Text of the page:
Nawabzada Liaquat Ali Khan, Pakistan's first Prime Minister, was assassinated on October 16, 1951 while addressing a public meeting in the garrison city of Rawalpindi. His assassin, later identified as Saad Akbar Babrak was shot dead on the spot. Saad Akbar Babrak was an Afghan national and a professional assassin. For more than 63 years controversy continued about the motives and perpetrators after the assassination of Liaquat Ali Khan. Conspiracy theories abounded with little to substantiate. However, the controversy is now coming to end as declassified documents of the US State Department disclosed that Americans murdered the first elected prime minister of Pakistan through the Afghan government.
The US documents, released several years ago but highlighted recently by the Pakistani media and social media. In July 2006, a Saudi newspaper, Arab News, had reported that declassified papers shed light on us role in Liaquat's murder.
Now almost 9 years later,on April 17, a leading
English newspaper of Pakistan, the Nation and also the Express News and Pakistan Today reported: The United States wanted to get contracts of oil resources in Iran.
Pakistan and Iran enjoyed cordial ties and Afghanistan used to be the enemy
of Pakistan during 1950-51. The neighboring Afghanistan was the only
country that didn't accept Pakistan at that time.
The US demanded Pakistan use its influence in Tehran and persuade it to transfer control of its oil fields to the US. Liaquat Ali Khan declined to accede to the request, saying that he would not use his friendship for dishonest purposes. On which, then US President Harry Truman had threatened Liaquat Ali Khan. Not only that, Liaquat Ali Khan also asked US to vacate air bases in Pakistan within next 24 hours, dropping a bombshell on Americans.
Americans didn't find a suitable person in Pakistan and then turned to Afghanistan for this purpose, according to the documents. Washington contacted the US Embassy in Kabul, offering Zahir Shah to search a murderer. Afghan government had found a man Syed Akbar to take the job and also made arrangements for him to be killed on the spot. All three stayed at a local hotel in Rawalpindi. Akbar fired and Liaquat Ali Khan fell, saying Allah help Pakistan.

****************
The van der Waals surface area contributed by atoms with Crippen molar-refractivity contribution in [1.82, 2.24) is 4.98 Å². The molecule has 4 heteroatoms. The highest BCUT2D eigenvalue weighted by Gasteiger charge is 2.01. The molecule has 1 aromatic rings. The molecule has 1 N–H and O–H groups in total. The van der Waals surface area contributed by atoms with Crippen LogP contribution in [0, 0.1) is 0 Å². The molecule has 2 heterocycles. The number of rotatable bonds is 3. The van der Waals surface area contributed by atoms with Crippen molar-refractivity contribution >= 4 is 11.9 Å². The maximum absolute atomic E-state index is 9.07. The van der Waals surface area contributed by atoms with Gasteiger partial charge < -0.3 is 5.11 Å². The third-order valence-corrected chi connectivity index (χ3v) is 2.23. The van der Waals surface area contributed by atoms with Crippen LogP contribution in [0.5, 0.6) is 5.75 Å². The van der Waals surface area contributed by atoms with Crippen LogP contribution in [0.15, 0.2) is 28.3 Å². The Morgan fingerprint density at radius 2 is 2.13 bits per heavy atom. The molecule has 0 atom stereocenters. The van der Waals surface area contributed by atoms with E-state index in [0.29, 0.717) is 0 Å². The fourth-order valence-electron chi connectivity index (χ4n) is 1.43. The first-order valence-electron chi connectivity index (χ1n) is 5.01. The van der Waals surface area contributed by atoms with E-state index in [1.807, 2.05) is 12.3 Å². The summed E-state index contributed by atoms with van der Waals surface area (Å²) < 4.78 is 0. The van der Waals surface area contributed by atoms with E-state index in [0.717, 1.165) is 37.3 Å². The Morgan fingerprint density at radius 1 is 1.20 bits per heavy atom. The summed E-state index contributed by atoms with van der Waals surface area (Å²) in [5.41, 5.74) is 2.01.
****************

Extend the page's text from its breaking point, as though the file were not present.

Two persons killed the murderer of Liaquat Ali Khan at the spot while crowd also massacred the two persons in order to leave no sign of the conspiracy. The bullets used to kill the Pakistani prime minister were not easily available in the market.
Muazzam Ali Khan, the grandson of Liaquat Ali Khan, was quoted as saying that they are aware about the report and it is true. He also told Pakistan Today that they also have supporting documents in this regard.
Tellingly, till writing this story, the latest stories about the assassination of Pakistan's first Prime Minister were not denied by Washington.
Coup against Mossadegh
Not surprisingly, August 1953 the CIA staged a coup against the Iranian nationalist Prime Minister Mohammad Mossadegh to safeguard the west's oil interests in the country. In April 1951 Iranians democratically elected the head of the National Front party, Dr. Mohammad Mossadegh, as prime minister. Mossadegh moved quickly to nationalize the assets in Iran of the Anglo-Iranian Oil Company (the forerunner of today's BP) a step that brought his government into confrontation with Britain and the US. Britain's MI6 military intelligence then teamed up with the CIA and carried out a coup that ousted Mossadegh in August 1953 and returned Shah Mohammad Reza Pahlavi to power.
In August 2013, 60 years after the coup, the CIA admitted staging a coup against Mossadegh though at least two US Presidents, Bill Clinton and Barrack Obama, have publicly acknowledged the US role in the Iranian coup.
"The military coup that overthrew Mossadegh and his National Front cabinet was carried out under CIA direction as an act of US foreign policy, conceived and approved at the highest levels of government," reads a previously excised section of an internal CIA history titled The Battle for Iran.
The declassified documents, under the US Freedom of Information Act, related to CIA's TPAJAX operation that sought regime change in Iran through the bribery of Iranian politicians, security and army high-ranking officials, and massive anti-Mossadegh propaganda that helped to instigate public revolt in 1953.
Mossadegh was replaced with Iranian general Fazlollah Zahedi, who was handpicked by The CIA and M16. Mossaddegh was later sentenced to death, but the Shah never dared to carry out the sentence. Mossadegh died in his residence near Tehran in 1967.
The Shah's pro-Western dictatorship continued for 27 years and ended with the Islamic Revolution of 1979, which paved the way for today's Iran, where anti-American sentiments remain strong. The 1953 coup still casts a long shadow over Iranian-US relations.